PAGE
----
As I've said, I have a history of depression. I could have so easily let this sink me. But I didn't. For once, I had to take something bad and make something good out of it. I had too many people to make it up to. Rather than retreat further into myself, and totally give up on myself, I had to realise that my low sense of self-worth was one of the contributing factors in this mess, and that therefore part of breaking the cycle was to not let that self-worth get knocked any further. I messed up massively, I have to recognise this, but it's equally important not to be too hard on myself. Wallowing in self-pity or self-loathing is unhelpful. Taking the kick up my backside for what it is, and putting that behind me is the only sensible reaction. I'm not a bad person, I'm just a massive idiot. At times. I made a string of bad judgments, but what I do now is make right ones, not just beat myself up for the bad ones. It's not, however, just like I flipped a switch, and got myself back on track. I've had bad days, bad weeks, this year. And some bad habits aren't that easy to shrug off. I am very much a work-in-progress. But I'm heading in the right direction, I hope.
I'm temping now, as a receptionist, for pretty basic pay. But I'm doing a damned good job at it, and I'm making sure that doing a good job continues to be important to me. I'm taking pride in how well I'm doing my job, which is something I can do no matter what the job I'm doing actually is.
But I'm also taking stock. This happened because I wasn't happy in my work. So do I continue to do work that makes me unhappy? Or do I take this opportunity to really think about what I could do that would satisfy me? And if that's not something I can find in work, what can I do outside of work to find that fulfillment? And there are obviously other questions that spring from this, other areas of my life I can look at and see if I can't shape up there too. After all, I might as well spring-clean the whole house once I've started, right?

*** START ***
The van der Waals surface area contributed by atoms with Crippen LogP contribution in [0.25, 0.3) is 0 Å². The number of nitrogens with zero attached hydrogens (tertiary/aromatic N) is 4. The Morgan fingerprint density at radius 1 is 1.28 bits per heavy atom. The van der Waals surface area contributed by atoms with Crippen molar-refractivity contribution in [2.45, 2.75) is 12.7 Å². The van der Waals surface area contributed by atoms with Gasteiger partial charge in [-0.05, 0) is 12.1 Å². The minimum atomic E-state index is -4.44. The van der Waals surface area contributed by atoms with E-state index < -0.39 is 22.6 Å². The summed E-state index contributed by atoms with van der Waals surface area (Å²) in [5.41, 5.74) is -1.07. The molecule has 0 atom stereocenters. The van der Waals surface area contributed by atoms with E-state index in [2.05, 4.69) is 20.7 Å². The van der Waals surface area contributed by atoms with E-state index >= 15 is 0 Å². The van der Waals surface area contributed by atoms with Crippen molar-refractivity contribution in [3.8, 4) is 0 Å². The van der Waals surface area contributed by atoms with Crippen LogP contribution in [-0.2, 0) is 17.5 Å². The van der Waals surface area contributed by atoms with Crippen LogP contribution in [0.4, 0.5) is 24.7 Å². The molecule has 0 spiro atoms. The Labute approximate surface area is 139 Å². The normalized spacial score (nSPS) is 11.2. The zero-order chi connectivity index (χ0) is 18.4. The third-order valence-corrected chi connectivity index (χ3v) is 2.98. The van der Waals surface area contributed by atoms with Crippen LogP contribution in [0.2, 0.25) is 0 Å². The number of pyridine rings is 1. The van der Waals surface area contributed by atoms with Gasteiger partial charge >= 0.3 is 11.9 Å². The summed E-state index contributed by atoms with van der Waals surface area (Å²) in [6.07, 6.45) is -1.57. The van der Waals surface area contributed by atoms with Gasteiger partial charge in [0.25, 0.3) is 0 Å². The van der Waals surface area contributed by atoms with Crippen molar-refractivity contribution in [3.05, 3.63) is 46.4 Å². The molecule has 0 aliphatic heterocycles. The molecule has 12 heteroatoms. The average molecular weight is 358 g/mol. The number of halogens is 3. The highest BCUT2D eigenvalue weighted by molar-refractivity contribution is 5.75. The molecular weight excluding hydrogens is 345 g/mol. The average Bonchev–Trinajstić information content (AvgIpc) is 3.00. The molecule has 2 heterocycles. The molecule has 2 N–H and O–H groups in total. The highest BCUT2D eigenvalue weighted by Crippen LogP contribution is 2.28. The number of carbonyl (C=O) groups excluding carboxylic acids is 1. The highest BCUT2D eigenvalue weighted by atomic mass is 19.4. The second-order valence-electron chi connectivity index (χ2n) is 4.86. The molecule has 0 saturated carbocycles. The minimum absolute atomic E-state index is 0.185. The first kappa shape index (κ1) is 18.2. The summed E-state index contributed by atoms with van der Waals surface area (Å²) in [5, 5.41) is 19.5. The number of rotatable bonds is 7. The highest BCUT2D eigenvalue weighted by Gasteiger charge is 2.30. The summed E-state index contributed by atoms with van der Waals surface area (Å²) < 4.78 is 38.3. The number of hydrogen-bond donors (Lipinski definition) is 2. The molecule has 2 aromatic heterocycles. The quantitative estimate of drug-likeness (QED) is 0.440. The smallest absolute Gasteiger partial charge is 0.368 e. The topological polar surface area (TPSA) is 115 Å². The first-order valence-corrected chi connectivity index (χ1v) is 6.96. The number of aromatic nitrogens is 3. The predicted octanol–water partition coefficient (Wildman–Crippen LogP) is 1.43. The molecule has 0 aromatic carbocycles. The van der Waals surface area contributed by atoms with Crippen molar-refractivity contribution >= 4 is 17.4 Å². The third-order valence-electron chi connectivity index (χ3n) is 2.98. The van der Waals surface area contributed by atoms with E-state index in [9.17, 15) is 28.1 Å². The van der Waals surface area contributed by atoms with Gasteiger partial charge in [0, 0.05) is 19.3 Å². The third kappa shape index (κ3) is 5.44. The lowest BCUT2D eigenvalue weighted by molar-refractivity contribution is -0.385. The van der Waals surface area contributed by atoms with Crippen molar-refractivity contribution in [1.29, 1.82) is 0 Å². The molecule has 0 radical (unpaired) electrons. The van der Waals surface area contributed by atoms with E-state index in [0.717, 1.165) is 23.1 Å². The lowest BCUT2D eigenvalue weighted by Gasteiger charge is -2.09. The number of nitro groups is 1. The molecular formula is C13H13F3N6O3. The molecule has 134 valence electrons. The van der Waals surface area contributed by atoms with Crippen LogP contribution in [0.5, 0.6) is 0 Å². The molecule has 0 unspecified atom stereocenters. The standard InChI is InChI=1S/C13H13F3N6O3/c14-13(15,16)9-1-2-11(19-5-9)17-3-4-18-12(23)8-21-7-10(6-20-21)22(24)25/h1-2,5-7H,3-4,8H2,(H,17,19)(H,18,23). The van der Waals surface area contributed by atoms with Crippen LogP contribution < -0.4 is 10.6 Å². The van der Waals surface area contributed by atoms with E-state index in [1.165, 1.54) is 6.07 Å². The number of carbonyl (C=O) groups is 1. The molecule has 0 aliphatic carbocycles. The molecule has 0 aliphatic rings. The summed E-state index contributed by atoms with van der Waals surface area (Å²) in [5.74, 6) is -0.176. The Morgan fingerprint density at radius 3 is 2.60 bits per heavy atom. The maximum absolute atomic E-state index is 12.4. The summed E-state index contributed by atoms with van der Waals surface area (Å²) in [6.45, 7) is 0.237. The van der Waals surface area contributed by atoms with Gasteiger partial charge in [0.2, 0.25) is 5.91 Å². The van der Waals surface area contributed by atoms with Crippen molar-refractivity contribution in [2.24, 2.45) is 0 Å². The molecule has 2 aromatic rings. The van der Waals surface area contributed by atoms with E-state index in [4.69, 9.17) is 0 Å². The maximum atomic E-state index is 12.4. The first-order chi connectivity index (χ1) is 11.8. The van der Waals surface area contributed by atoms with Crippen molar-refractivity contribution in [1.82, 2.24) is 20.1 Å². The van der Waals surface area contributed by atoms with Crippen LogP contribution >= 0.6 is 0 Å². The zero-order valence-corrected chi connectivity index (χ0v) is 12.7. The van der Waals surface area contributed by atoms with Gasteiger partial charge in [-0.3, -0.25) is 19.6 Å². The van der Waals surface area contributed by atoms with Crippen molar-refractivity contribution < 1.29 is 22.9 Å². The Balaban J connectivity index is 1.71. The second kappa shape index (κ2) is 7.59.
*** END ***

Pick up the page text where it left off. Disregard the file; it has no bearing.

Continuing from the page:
If I'm smart now, and the Lord knows being smart hasn't been my strong suit, but if I'm smart now, I have a chance to turn this around and make this ridiculous mess an opportunity. Wish me luck.
So far in the past week, I've had my haircut by two primary school children, built a flat-pack cardboard terraced house and decorated it with glue and tissue paper, photographed a large red ball in various places round the city, watched Daniel Kitson deliver a moving monologue on home, seen Camille O Sullivan perform an outstanding set of Jaques Brel, Nick Cave and Tom Waits covers, been captivated by two clowns asking each other questions for six hours, and, to be fair, been bored stiff by a musical history of Jerusalem. The Norfolk and Norwich Festival was established in 1772, and has been a major event in the city since the mid-1990's. And I absolutely LOVE it.
#nnf10 or #nnfestival on Twitter
also, http://www.timetchells.com/ for the website of the guy behind the clown thing, which was astounding
Last night went to the Playhouse to see Adam Buxton present BUG. This is a show he's involved with that currently has a bi-monthly slot at the BFI Southbank in London, giving big-screen exposure to the latest awe-inspiring work in music videos, anything that dazzles from big name directors to low-budget and zero-budget efforts, and generally celebrating the more extreme and experimental work being done in the field of music promos.
We're lucky enough to have Adam Buxton living in Norfolk, which means we're now getting a semi-regular dose of the show at Norwich's Playhouse too, and my friends Becky and Dan took me last night (after swiping my tickets when I double booked myself last time it was on). It was an absolutely brilliant night. Buxton's hosting injects a healthy stream of comedy into the event, including some of his own video work (last night he played us the video clip he's got on his website that's his reaction to the vigourously critical net response his new sitcom The Persuasionists has recieved) and some of the choice Youtube comments the featured videos have received. Artists featured last night included Shynola's video for Coldplay's 'Strawberry Swing', Fluorescent Hill's 'Spacious Thoughts' video for N.A.S.A. and the video for Grizzly Bear's 'Ready, Able',directed by Allison Schulnik.